Sixth, on the Israeli side, they acknowledged that Hamas was careful to observe the cease-fire. Though Hamas met its terms for the cease-fire, Israel did not meet its fundamental term to gradually lift the illegal blockade of Gaza. Then, on November 4, 2008, Election Day in the United States, when everybody’s attention was riveted on the historical election, Israel invaded Gaza and killed six militants, knowing full well that the killings broke the cease-fire and would evoke a Hamas rocket assault on Israel. That is, in fact, exactly what happened. Throughout Hamas’ retaliation and subsequent war, Hamas was willing to negotiate a new cease-fire if Israel would abide by the terms it had already agreed to in June of 2008 of gradually lifting the blockade of Gaza. Israel refused and invaded.
On the Israeli side, there were thirteen casualties (three civilians and ten combatants) and of the ten combatant casualties, four were killed by friendly fire. On the Palestinian side, 1,400 people were killed and up to 1,200 of those killed were civilians and approximately 360 of those were children. In terms of the destruction of infrastructure, on the Israeli side, just one house was almost destroyed. On the Palestinian side, about 6,000 homes were destroyed, not to mention the entire infrastructure of Gaza, which was reduced to rubble. By the end of the attack, Israel had left behind 600,000 tons of rubble.
In the face of those facts, which to my knowledge nobody disputes, it’s hard for me to understand how any rational person could throw their hands up in despair and say “Who knows where the truth is?” It’s quite clear what happened in Gaza. It was a massacre. That to me is a remarkably simple and straightforward description of what happened. It was a protracted massacre over 22 days, but a massacre nonetheless. As one Israeli soldier put it, when he was asked what it was like to be fighting in Gaza, he said it was like a child with a magnifying glass, burning up ants. Well, that doesn’t sound to me like a very complex moral question.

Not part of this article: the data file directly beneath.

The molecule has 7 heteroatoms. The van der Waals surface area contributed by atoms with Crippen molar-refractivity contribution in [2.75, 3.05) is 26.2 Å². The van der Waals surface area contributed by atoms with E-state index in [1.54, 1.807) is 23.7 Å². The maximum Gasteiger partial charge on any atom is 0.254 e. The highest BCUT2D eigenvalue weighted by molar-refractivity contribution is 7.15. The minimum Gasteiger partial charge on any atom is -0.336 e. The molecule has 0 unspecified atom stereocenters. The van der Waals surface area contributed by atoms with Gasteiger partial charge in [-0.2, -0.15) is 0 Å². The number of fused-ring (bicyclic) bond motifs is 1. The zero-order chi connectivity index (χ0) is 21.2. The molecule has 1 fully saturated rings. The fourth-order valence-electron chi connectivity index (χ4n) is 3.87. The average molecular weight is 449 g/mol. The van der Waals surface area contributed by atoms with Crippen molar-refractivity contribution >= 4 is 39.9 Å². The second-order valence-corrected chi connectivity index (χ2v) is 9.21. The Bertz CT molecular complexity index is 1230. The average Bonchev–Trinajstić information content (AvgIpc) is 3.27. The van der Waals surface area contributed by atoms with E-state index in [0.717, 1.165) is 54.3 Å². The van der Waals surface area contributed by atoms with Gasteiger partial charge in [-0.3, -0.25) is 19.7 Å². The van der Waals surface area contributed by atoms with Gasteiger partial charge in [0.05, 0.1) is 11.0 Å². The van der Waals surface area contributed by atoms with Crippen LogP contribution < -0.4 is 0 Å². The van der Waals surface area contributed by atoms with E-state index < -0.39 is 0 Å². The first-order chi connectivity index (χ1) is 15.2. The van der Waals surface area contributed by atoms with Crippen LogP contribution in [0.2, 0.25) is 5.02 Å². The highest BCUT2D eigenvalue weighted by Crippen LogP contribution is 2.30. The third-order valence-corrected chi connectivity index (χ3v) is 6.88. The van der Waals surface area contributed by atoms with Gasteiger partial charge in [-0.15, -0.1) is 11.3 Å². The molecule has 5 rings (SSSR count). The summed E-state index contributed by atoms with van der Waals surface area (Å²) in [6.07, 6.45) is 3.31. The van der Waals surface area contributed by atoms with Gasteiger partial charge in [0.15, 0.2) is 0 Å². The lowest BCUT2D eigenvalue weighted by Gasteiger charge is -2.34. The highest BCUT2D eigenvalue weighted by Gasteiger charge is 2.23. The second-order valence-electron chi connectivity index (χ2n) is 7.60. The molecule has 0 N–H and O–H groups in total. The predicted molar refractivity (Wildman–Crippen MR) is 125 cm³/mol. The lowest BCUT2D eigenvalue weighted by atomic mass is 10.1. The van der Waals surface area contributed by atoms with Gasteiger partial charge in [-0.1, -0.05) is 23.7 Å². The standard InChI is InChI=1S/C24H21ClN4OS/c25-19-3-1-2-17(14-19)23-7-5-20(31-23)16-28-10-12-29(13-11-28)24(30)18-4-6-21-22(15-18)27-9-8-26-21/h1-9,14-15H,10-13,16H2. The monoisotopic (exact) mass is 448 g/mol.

Bailey: No it doesn’t, but that does bring up an issue that every major power seems to have faced since the 1980s in that whenever an advanced military power like the United States, Russia, or Israel go to war, it is against a foe that is so technologically inferior that the conflict seems to inevitably have extremely lopsided casualties, whether it be in regard to combatants or civilians. Do you think that having a more powerful military or having access to superior military technology creates a greater burden of responsibility on one party over another to protect civilians?
Finkelstein: Well, there are two separate issues. One issue is the pretext for going to war. I have to again exercise a degree of linguistic caution. There was no war in Gaza. There was a massacre in Gaza. Remember, a child with a magnifying glass burning up ants is not, to me, a description of a war. So first of all, was there any justification for Israel to attack Gaza? The answer is no, there was none. They had no pretext, no grounds, no alibi. It was a pure, unadulterated, unmitigated act of aggression against the people of Gaza. But that still leaves the second question. How do you assess the morality of bringing to bear a massive arsenal of high-tech weaponry against an armed force which is basically lobbing fire crackers at you? That is basically all the Hamas rockets amount to. Here, in my opinion, the Laws of War are absolutely ridiculous. They use standards of proportionality and precision, which effectively make every weapon used by the lesser power illegal. So what does that mean concretely?
There is a term in International Humanitarian Law called “indiscriminateness”. That is, if you use an indiscriminate weapon, (a weapon that can’t discriminate between civilians and combatants) its mere use means you have committed a war crime, even if it hits a military target, because the weapon itself is indiscriminate. Well, what does it mean to say a weapon is indiscriminate? How do you judge whether a weapon is discriminate or indiscriminate? The answer is very simple: they use the standard of the most sophisticated technology.